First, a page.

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This hobbit-hole of a restaurant has only a handful of tables and barely a galley kitchen, but somehow manages to turn out rustic-luxe, farm-to-table eats including roasted tomatoes with fresh balls of mozzarella, basil pesto and pine nuts, crab cakes with cilantro aioli and roasted eggplant, fresh fish tacos, and mascarpone cheesecake with swirls of lemon curd.[Photo]

Parish Cafe

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With all of the easy of The Big Easy, Rob Lippincott’s New Orleans cafe draws you in with homey charm, Southern comfort and a menu that’s pure French Quarter. Open for breakfast and lunch Wednesday through Sunday, you’ll be hard-pressed to find more authentic Louisiana cooking this side of the mighty Miss.[Photo]

Cafe Lucia

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Tucked well back from the street, brother and sister team Manuel and Lucia Azevedo have brought the "Nova Cozinha Portuguesa" - or new Portuguese cuisine - of Manuel's highly acclaimed La Salette restaurant in Sonoma to their northern neighbors. Many of the dishes will be familiar to La Salette regulars, including richly flavored Portuguese nose-to-tail "task" or tasting plates of tripe stew, blood sausage, pig’s feet terrine and sardine pate.[Photo]

Backyard

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This restaurant sources, literally, from chef-owner Daniel Kedan's own backyard culinary gardens and those of his ranch and farming neighbors. The Ad Hoc alum opened his small community-focused restaurant with a relatively simple menu that relies on seasonal produce, foragers and whole-animal butchery as its foundation.[Photo]

Three Squares Café

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Josh Silvers transformed the former Syrah Bistro once again into Three Squares, re-envisioning it as a casual breakfast, lunch and dinner spot with a mix of homey comfort classics and a few "healthier" options after the chef-owner lost more than 30 pounds in 2012.[Photo]

Glen Ellen Star

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With just eight dining tables and a handful of seats around the open kitchen, every inch of Glen Ellen Star is prime real estate. At the glowing heart of the restaurant: Chef Ari Weiswasser’s 650-degree custom-built wood oven that perfumes the entire block with its smoke. Combining classic French techniques, razor-focused attention to detail, and exotic Mediterranean and Middle Eastern spices in every dish, Glen Ellen Star hasn’t wasted any time getting up to speed.[Photo]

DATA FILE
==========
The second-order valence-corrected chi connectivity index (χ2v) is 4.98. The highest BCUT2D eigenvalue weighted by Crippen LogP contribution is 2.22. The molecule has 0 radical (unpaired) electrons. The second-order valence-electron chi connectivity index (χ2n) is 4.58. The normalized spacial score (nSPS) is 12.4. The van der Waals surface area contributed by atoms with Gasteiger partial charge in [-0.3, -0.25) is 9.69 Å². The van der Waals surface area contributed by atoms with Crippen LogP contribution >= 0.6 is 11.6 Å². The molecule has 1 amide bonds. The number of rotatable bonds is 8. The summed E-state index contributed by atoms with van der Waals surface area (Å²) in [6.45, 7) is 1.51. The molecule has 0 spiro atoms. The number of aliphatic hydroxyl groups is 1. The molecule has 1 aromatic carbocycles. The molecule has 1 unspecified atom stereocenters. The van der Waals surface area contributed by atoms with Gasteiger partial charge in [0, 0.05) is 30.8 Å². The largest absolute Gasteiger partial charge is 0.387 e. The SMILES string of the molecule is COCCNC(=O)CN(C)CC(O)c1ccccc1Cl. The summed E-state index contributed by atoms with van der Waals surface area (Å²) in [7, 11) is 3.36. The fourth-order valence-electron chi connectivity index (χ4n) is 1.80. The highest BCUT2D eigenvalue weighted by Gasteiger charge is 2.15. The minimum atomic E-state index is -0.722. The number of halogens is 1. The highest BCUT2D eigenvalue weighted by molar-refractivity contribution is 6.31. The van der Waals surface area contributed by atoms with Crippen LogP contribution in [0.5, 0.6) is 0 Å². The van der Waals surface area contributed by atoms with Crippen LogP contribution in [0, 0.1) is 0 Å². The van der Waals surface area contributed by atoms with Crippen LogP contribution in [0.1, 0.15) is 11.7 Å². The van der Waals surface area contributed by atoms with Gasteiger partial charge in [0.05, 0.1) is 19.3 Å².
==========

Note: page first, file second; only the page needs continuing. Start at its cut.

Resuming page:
Social Club Restaurant & Bar

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Steven Levine

Bob Simontacchi creates a rustic American menu around a wood-fired oven and grill with smoked short ribs, grilled Angus hangar steak, Prather Ranch burgers and Sonoma fried chicken. [Photo]

Campo Fina

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This casual wood-fired oven spot includes a large outdoor space with bocce and critically-acclaimed small plates such as octopus stew and crispy quail. For most of Healdsburg, it was love at first bite. Open for dinner daily, beginning at 5:30pm.[Photo]

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Cindy Pawlcyn's Wood Grill and Wine Bar

[Photo]

Goose & Gander

Seasonal cocktails are the biggest draw at St. Helena's former Martini House restaurant. Bay Area mixologist Scott Beattie's cocktails are kitchen-sink affairs with shiso, galangal, pickled veggies, and artisanal boozes that become drinkable works of art. Duck fat fries, polenta cakes and grilled burgers, and roasted bone marrow set a solid base for continued sipping.[Photo]

The Thomas at Fagiani's

A downtown Napa bar that stood empty for decades got a multi-million dollar facelift to become one of the town's hippest hangouts. NY's AvroKo group (Public, Saxon + Parole) brings serious chef power with Brad Farmerie, who created a locally sourced, casual menu of burgers, roast chicken, and grilled Montery Bay squid along with a stand-out cocktail program.[Photo]

Speakeasy